D’Ordine concludes that every person is different and will have different circumstances. “My only blanket approach is not to have a blanket approach,” he says, advising that financial professionals and plan sponsors use as much information as possible to help participants make the right decisions. —John Manganaro and Rebecca Moore

NOT EVERYONE BACK'S 'BUCKETS'
Barbara Reinhard, managing director, asset allocation at Voya Investment Management in New York City, can be counted among the industry experts who are not big fans of “bucketing” as a retirement income strategy.
 
Reinhard points to Voya’s Global Target-Payment (GTP) fund as an example of an approach that may be far simpler for a retirement investor to utilize—it basically requires investment in a single fund of funds instead of the division of assets among different buckets. According to Reinhard, the GTP fund has a specific targeted payout ratio each year, “very similar to what one may see with a university endowment—where you’re looking to pay out X or Y percentage every single year from the portfolio, with a strong degree of predictability.”
 
 “Over the last year, we saw a big drop in bond yields, and, importantly, it has been a very steady slope downward, even in the face of not-so-terrible economic news,” she says. “So investors are saying, ‘Wow, I’ve got 1.6% at the most that I can earn on all my fixed-income assets, and I’m taking a tremendous amount of interest rate risk by tying myself to longer-duration securities—probably 10-year securities—even to make this much.”
 
So, when investors think about earning income in retirement to maintain a particular lifestyle and outpace inflation, they simply must go to a multi-asset strategy, where they can pull more levers than just taking interest rate and duration risk, Reinhard believes.
 
“Solving these problems is the goal of our GTP fund and any similar products that are out there,” she says. “We see a number of participants really buying into this strategy already, and they’re generally in the 50-plus or even 55-plus range, really getting ready for retirement. And the folks who are in the fund right now have shown a real willingness to stay in [it] through retirement, so that is validating our theory, I think.”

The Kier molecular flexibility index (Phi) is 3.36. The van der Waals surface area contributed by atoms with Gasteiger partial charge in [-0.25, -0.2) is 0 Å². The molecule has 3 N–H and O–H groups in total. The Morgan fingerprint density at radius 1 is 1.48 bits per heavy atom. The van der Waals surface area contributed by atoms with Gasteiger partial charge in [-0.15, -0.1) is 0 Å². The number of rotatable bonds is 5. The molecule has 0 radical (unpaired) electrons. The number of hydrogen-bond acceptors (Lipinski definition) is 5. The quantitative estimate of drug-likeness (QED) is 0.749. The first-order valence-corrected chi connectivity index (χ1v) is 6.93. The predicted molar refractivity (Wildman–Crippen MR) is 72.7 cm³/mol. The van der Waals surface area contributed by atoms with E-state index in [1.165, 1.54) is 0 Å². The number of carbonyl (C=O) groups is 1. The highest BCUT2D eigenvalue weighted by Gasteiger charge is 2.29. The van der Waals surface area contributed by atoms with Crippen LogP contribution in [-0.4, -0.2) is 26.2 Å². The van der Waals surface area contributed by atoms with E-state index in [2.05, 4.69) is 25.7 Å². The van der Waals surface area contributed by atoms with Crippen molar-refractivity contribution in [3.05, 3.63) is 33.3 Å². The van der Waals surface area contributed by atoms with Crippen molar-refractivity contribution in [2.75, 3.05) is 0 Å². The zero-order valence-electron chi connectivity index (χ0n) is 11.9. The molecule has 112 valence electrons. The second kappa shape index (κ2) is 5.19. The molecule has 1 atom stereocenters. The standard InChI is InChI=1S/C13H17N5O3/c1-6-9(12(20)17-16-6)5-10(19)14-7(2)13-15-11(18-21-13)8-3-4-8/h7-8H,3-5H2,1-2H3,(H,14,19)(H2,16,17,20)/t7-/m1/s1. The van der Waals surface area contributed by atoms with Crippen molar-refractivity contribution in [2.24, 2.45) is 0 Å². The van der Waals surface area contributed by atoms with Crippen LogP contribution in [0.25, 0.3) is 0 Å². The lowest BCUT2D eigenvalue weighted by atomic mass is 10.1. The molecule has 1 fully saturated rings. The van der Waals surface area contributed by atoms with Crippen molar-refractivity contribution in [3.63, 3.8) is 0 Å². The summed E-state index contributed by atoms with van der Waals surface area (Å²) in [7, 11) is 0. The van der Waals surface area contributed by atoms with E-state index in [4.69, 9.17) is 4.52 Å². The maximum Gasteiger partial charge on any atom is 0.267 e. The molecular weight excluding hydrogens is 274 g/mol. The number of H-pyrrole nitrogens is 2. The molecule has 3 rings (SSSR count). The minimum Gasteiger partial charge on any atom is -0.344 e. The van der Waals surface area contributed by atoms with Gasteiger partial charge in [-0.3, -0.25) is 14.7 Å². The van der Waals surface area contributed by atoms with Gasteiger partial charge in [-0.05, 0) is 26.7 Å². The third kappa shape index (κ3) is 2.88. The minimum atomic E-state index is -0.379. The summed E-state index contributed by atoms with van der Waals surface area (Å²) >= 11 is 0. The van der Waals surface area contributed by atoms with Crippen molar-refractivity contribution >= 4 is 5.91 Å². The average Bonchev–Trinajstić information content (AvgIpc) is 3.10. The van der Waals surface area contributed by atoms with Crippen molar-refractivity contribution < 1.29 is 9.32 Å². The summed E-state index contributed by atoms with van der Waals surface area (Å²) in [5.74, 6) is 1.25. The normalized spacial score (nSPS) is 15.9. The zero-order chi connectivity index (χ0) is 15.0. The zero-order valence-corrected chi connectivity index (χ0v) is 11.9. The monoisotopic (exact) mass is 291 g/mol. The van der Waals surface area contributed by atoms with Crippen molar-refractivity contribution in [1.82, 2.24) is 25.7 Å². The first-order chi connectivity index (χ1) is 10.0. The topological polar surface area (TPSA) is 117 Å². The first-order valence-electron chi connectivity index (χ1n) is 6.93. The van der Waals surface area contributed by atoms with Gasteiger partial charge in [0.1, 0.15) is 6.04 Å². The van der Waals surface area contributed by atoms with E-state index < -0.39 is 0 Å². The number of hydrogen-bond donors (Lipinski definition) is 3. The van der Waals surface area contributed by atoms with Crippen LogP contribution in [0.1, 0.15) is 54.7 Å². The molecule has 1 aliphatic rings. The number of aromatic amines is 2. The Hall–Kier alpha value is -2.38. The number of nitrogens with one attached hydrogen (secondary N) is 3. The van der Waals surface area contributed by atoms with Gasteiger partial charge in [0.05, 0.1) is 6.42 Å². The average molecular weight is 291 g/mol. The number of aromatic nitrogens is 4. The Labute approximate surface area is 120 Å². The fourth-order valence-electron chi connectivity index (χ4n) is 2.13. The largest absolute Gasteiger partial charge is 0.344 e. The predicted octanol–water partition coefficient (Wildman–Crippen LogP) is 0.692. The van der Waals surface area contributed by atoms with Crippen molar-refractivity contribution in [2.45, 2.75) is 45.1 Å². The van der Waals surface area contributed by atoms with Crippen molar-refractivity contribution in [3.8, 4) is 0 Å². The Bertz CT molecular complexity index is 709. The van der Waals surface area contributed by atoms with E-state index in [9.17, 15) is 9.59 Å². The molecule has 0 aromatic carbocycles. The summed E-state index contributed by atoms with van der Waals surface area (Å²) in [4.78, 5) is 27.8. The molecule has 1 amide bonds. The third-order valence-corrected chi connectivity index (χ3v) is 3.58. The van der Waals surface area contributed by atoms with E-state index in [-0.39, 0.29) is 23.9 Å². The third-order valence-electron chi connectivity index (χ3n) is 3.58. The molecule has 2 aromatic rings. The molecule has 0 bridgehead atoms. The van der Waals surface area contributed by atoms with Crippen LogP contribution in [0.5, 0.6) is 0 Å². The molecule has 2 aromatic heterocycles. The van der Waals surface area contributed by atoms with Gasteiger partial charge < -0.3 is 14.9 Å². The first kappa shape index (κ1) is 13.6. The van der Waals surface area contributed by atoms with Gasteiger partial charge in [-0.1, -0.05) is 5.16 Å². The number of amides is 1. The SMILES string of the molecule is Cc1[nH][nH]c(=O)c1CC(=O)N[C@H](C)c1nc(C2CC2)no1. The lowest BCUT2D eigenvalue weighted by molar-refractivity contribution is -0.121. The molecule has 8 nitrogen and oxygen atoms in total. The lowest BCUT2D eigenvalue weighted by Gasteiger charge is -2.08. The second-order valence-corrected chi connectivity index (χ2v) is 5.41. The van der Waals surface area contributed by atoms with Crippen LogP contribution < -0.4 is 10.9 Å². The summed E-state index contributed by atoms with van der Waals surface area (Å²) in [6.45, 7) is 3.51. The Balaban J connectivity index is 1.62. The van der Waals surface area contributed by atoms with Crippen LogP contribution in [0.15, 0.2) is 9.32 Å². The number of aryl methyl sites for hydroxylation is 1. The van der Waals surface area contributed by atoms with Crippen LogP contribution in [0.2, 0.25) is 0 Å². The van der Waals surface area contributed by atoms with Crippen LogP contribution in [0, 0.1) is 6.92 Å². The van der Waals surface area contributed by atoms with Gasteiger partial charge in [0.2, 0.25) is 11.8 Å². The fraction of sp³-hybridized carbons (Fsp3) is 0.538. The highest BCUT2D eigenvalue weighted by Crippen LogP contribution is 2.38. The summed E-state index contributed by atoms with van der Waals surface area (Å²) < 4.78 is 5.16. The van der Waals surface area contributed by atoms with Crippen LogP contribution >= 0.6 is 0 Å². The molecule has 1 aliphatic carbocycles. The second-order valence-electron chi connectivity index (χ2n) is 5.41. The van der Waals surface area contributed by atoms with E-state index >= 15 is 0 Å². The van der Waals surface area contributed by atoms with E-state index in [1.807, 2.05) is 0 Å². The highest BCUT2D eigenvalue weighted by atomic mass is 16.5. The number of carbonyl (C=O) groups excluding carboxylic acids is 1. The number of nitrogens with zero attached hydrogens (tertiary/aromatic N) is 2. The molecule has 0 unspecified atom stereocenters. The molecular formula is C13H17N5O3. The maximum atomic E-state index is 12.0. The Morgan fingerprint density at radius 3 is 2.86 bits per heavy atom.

Further spelling out her opposition to bucketing, Reinhard explains that many investors have turned to high-yield bonds, master-limited partnerships (MLPs) or real estate investment trusts (REITs) to try to generate alternative sources of return in one bucket or another.
 
“They are overlooking the simple fact that every single one of those asset classes is leveraged to one thing, and that is duration,” she warns. “So in a year like 2015, when you had a crash in oil prices, suddenly the MLP part of your partnership was under tremendous pressure. It didn’t matter what the yield curve was saying. That’s why we are thrilled about the GTP strategy. It really speaks to this key series of questions that the bucket strategy is meant to address.”
 
Those questions, Reinhard says, can be boiled down to the following: Can you get the dividend payments you need from your stocks? Can you get the option override strategy on the equities to throw off some income? Can you make sure your equities will have good, free cash flow and that they are going to grow? Can you also have a buttress of some fixed-income portfolio that will help during any downturns?
 
“On the idea of bucketing in general, I think a lot of people are thinking and talking about it still because of the lingering effects of the global financial crisis,” Reinhard concludes. “That was an event that showed people that asset correlations, during events like this, can go to 1. With the exception of U.S. Treasurys, that happened, and it really disturbed people.”
 
Consequently, to this day, investors are concerned about how their assets will perform during periods of stress.
 
“Even skilled advisers feel they can’t be confident or really trust where the correlations may go in times of stress, and so they think about it in this framework of creating more independent buckets,” Reinhard says. “It’s certainly an informative metaphor to think about buckets, but, again, we are having much more success, and we have much more conviction [about] the target-payment approach.” —JM